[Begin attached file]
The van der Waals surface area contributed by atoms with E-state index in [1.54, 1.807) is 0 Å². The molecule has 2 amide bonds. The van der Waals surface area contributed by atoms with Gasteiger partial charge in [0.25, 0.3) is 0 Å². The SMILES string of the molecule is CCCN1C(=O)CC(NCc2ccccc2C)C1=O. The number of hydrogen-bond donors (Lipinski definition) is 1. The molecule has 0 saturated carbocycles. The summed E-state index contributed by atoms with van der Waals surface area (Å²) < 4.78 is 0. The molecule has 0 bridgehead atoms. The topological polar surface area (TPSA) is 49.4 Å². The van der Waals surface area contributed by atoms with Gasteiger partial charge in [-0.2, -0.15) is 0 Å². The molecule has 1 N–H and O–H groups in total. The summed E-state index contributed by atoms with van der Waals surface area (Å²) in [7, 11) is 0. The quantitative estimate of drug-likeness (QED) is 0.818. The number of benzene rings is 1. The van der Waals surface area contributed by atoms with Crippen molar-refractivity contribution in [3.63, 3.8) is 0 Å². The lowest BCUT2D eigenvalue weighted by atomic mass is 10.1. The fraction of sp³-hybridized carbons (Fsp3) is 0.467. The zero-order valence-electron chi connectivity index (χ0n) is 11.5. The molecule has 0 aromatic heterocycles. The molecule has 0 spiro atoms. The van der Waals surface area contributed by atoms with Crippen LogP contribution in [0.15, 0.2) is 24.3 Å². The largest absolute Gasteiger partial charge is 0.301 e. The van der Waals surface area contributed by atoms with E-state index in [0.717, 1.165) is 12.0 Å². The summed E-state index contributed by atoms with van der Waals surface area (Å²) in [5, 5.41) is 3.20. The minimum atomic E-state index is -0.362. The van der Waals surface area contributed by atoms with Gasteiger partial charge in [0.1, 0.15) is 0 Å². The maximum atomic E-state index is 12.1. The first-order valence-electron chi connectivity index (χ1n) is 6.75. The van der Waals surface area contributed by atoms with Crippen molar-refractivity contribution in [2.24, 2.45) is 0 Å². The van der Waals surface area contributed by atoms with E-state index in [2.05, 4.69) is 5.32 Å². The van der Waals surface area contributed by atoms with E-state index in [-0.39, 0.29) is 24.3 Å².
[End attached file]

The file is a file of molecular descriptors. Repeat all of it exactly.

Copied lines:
The van der Waals surface area contributed by atoms with E-state index in [1.54, 1.807) is 0 Å². The molecule has 2 amide bonds. The van der Waals surface area contributed by atoms with Gasteiger partial charge in [0.25, 0.3) is 0 Å². The SMILES string of the molecule is CCCN1C(=O)CC(NCc2ccccc2C)C1=O. The number of hydrogen-bond donors (Lipinski definition) is 1. The molecule has 0 saturated carbocycles. The summed E-state index contributed by atoms with van der Waals surface area (Å²) < 4.78 is 0. The molecule has 0 bridgehead atoms. The topological polar surface area (TPSA) is 49.4 Å². The van der Waals surface area contributed by atoms with Gasteiger partial charge in [-0.2, -0.15) is 0 Å². The molecule has 1 N–H and O–H groups in total. The summed E-state index contributed by atoms with van der Waals surface area (Å²) in [7, 11) is 0. The quantitative estimate of drug-likeness (QED) is 0.818. The number of benzene rings is 1. The van der Waals surface area contributed by atoms with Crippen molar-refractivity contribution in [3.63, 3.8) is 0 Å². The lowest BCUT2D eigenvalue weighted by atomic mass is 10.1. The fraction of sp³-hybridized carbons (Fsp3) is 0.467. The zero-order valence-electron chi connectivity index (χ0n) is 11.5. The molecule has 0 aromatic heterocycles. The molecule has 0 spiro atoms. The van der Waals surface area contributed by atoms with Crippen LogP contribution in [0.15, 0.2) is 24.3 Å². The largest absolute Gasteiger partial charge is 0.301 e. The van der Waals surface area contributed by atoms with E-state index in [0.717, 1.165) is 12.0 Å². The summed E-state index contributed by atoms with van der Waals surface area (Å²) in [5, 5.41) is 3.20. The minimum atomic E-state index is -0.362. The van der Waals surface area contributed by atoms with Gasteiger partial charge in [0.1, 0.15) is 0 Å². The maximum atomic E-state index is 12.1. The first-order valence-electron chi connectivity index (χ1n) is 6.75. The van der Waals surface area contributed by atoms with Crippen molar-refractivity contribution in [2.24, 2.45) is 0 Å². The van der Waals surface area contributed by atoms with E-state index in [2.05, 4.69) is 5.32 Å². The van der Waals surface area contributed by atoms with E-state index in [-0.39, 0.29) is 24.3 Å².